Food & Recipes

Table, Kosher, Sea, or Pink: What’s the Difference Between Types of Salt?

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Salt is easily the most used ingredient in our kitchen, but also the one we never give much thought to until we’re eating something that we think could use an extra pinch or two. And it’s not just savory recipes that benefit from the briny, bitter flavor — just ask anyone who’s ever tasted a salted caramel cookie or pretzel dipped in chocolate. 

When I started to experiment with recipes and culinary tricks, I suddenly found myself staring at the different options for salt in my local grocery store and wondering what could set them apart from each other. In order to understand a bit more about those crystals we sprinkle on our food, I consulted chef Samin Nosrat’s best-selling book Salt, Fat, Acid, Heat: Mastering the Elements of Good Cooking ($20.99, Amazon). I was already a huge fan of her Netflix series, so I knew she’d clear things up nicely. I also dug around to find the facts on pink Himalayan salt, which has become more and more popular in recent years. 

Here’s a breakdown of the differences between the four main salts we rely on to get our meals tasting just right:

  • Regular Table Salt: According to Nosrat, this commonly found option is “very salty” — meaning a little goes a long way. That’s because the crystals are so small, dense, and usually include added iodine that gives food a slightly metallic flavor that we associate with the seasoning. They also often include additives like anticaking agents to keep it from clumping up in the shaker and dextrose (a type of sugar) that helps to stabilize the iodine. “Though neither of these additives is harmful, there is no reason to put them in your food,” she writes. “If you have only table salt, go get yourself some kosher or sea salt.”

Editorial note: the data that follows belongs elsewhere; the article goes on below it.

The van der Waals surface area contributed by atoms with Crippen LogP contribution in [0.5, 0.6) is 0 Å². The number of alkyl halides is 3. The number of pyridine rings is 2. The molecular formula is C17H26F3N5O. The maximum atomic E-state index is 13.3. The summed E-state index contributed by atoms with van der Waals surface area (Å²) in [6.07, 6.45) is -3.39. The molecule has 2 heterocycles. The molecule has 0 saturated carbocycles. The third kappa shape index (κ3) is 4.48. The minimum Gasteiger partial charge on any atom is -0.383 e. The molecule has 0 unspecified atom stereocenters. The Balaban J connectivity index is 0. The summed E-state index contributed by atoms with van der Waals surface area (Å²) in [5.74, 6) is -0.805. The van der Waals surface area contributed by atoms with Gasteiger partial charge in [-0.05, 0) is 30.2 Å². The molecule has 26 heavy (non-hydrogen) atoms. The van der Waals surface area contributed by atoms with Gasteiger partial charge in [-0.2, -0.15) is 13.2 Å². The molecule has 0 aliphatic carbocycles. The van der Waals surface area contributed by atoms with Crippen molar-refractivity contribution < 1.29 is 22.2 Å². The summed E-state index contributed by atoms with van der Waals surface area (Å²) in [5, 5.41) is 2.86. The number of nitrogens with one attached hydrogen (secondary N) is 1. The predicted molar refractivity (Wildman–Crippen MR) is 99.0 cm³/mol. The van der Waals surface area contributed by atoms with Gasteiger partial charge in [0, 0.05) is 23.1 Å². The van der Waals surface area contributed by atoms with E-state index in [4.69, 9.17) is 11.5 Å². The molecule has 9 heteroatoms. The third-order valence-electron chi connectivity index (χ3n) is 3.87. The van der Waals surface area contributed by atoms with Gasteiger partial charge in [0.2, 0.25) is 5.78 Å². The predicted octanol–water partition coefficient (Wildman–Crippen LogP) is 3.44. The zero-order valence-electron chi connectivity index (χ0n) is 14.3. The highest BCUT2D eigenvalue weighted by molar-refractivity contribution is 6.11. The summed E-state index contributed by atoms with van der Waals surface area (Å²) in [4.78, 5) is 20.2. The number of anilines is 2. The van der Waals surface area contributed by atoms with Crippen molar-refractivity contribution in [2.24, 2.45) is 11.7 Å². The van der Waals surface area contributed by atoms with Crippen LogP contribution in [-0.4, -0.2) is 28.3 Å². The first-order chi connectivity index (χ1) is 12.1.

• Kosher Salt: Nosrat describes this option as “inexpensive and unforgiving,” both of which can be incredibly helpful while whipping up a recipe. She also claims it has a more “pure” taste than regular table salt, which is why she advocates for using kosher salt on a regular basis instead. The larger flakes also make it easier to grab with your fingers rather than sprinkling with a shaker. 
  • Sea Salt: Like kosher options, natural sea salt comes in large flakes. As the name implies, they are formed after sea water evaporates. Nosrat mentions that this extraction process also tends to make it a more expensive option. “You are paying primarily for texture, so use the flakes in ways that allow them to stand out,” she writes. “Not dumped in pasta water.”
  • Pink Himalayan Salt: Nosrat doesn’t mention this trendy salt in her book — likely because it was published before the rosy crystals became super popular — but I had to look into it considering how many people describe it as the holy grail of all salts. The crystals come from one of the world’s largest salt mines in Pakistan, which is why it has a higher levels of natural minerals and lower levels of sodium. According to Healthline, however, even though there are about 84 minerals found in pink Himalayan salt, they are still in such a small amount that they don’t really make that much of an impact. “It would take 3.7 pounds of pink Himalayan salt to obtain the recommended daily amount of potassium,” Healthline explains. As for the lower level of sodium, there’s only about a 20 milligram less than regular table salt. 

At the end of the day, the best salt choice really depends on your own preference for flavor and shape (and whether or not your doctor wants you to cut back on all of the above). As Nosrat says in her book, “what matters most is that you’re familiar with whichever salt you use.” That simply means experimenting with how much a pinch or a palmful of whatever salt you buy can change the flavor of your favorite meals. 

Now you just need to get in your kitchen and start taste-testing!

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